When I first learned about this Pure Land as a college student just getting acquainted with Buddhism, I could hardly conceive of a less relatable place. But lately, my daily walks along the leafy streets of our neighborhood have me thinking about these lush descriptions of Sukhāvatī. It strikes me that the heavenly music offers not an escape from but a constant reminder of our earthly existence. We are each one of the hundreds of thousands of millions of parts on the instrument proclaiming the truths of impermanence and not-self. As we sound the specificity of our stories, we stir in each other the awareness that nothing lasts forever, that the sense of self to which we grasp is not as solid as we may think—or, put differently, that our selves are interconnected in ways deep and mysterious and clear. In developing this awareness, we build the grounds for conducting our lives with greater thoughtfulness and compassion.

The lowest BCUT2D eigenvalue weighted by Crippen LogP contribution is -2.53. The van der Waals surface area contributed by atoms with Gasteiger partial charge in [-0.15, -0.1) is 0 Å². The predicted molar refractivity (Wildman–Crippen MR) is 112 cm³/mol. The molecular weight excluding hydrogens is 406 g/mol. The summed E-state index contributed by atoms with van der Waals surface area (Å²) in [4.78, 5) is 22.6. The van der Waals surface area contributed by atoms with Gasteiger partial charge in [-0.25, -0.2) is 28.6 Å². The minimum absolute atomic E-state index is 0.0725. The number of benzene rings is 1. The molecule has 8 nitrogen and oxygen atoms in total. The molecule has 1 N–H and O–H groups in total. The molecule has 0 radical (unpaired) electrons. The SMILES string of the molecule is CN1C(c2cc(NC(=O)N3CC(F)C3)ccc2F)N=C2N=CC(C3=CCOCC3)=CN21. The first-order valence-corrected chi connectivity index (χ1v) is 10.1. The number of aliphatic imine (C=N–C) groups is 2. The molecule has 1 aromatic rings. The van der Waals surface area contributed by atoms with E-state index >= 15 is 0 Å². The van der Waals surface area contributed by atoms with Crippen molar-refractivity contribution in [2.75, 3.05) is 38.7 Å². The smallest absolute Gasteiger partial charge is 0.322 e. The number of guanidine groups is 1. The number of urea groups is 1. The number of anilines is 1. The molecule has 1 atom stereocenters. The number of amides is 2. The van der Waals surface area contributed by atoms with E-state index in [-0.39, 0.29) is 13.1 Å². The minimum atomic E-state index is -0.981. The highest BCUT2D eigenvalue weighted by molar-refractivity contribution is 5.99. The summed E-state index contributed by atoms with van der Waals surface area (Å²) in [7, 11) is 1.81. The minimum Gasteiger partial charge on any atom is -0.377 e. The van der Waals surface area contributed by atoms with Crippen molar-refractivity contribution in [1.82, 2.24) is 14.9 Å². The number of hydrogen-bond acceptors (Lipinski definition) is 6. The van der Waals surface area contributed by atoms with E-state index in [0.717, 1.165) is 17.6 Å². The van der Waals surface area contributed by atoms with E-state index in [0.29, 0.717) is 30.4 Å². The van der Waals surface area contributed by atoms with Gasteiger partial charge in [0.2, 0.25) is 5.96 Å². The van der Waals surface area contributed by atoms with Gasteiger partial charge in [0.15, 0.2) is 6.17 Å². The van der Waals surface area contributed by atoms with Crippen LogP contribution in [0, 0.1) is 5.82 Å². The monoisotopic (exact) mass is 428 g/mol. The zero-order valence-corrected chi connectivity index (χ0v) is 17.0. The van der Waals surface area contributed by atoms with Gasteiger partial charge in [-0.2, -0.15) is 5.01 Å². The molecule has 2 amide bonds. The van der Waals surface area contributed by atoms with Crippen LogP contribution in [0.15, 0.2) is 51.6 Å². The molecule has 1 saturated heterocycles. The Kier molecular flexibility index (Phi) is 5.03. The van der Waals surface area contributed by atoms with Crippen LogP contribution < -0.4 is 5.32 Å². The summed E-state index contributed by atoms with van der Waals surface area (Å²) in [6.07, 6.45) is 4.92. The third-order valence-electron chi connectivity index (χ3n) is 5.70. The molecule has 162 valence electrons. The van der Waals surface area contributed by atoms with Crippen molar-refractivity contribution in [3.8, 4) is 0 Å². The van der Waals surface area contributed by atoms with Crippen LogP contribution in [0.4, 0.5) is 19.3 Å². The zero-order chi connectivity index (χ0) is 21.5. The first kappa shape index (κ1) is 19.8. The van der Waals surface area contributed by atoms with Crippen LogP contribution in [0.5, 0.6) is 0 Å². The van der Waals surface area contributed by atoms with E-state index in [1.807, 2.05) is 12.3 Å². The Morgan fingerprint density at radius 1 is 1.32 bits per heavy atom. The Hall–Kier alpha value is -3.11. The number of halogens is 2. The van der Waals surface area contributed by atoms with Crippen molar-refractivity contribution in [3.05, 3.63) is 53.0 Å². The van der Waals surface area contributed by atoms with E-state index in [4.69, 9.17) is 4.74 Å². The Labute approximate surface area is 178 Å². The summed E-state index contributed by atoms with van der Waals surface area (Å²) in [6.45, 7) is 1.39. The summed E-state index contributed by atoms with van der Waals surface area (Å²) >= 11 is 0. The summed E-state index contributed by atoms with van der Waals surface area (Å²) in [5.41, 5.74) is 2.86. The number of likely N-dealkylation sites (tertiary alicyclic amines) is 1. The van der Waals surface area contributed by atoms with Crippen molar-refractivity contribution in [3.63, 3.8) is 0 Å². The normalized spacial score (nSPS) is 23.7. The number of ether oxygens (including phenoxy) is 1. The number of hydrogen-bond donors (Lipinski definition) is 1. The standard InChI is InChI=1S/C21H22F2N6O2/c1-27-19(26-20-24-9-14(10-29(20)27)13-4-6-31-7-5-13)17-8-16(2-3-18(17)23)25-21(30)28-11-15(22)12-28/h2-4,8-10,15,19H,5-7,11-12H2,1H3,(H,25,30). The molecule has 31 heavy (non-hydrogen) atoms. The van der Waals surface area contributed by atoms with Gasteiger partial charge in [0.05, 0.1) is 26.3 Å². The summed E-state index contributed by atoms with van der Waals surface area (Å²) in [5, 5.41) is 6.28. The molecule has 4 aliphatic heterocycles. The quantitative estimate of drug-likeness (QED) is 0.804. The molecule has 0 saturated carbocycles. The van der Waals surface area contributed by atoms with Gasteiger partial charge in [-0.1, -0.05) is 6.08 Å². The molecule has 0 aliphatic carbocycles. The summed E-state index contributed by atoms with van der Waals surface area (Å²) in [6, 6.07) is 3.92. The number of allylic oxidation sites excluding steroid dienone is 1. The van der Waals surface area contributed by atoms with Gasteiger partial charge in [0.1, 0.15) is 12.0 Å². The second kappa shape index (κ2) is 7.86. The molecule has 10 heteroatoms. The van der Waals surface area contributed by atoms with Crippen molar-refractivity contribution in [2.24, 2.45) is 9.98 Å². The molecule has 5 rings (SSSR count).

Perhaps what I miss most about those pratyekabuddha murals at Wat Suthat is their invitation to imagine alternatives. They ask me: Are you sure the English-language Buddhism you’ve encountered in early twenty-first century America is the one and right and only? Can you dream of a different world, a different way of living, than the one you inhabit now—and if so, how are you going to get there?
Chenxing Han holds an MA in Buddhist studies from the Graduate Theological Union and a certificate in Buddhist chaplaincy from the Institute of Buddhist Studies. Her first book, Be the Refuge: Raising the Voices of Asian American Buddhists, is coming out with North Atlantic Books in January 2021.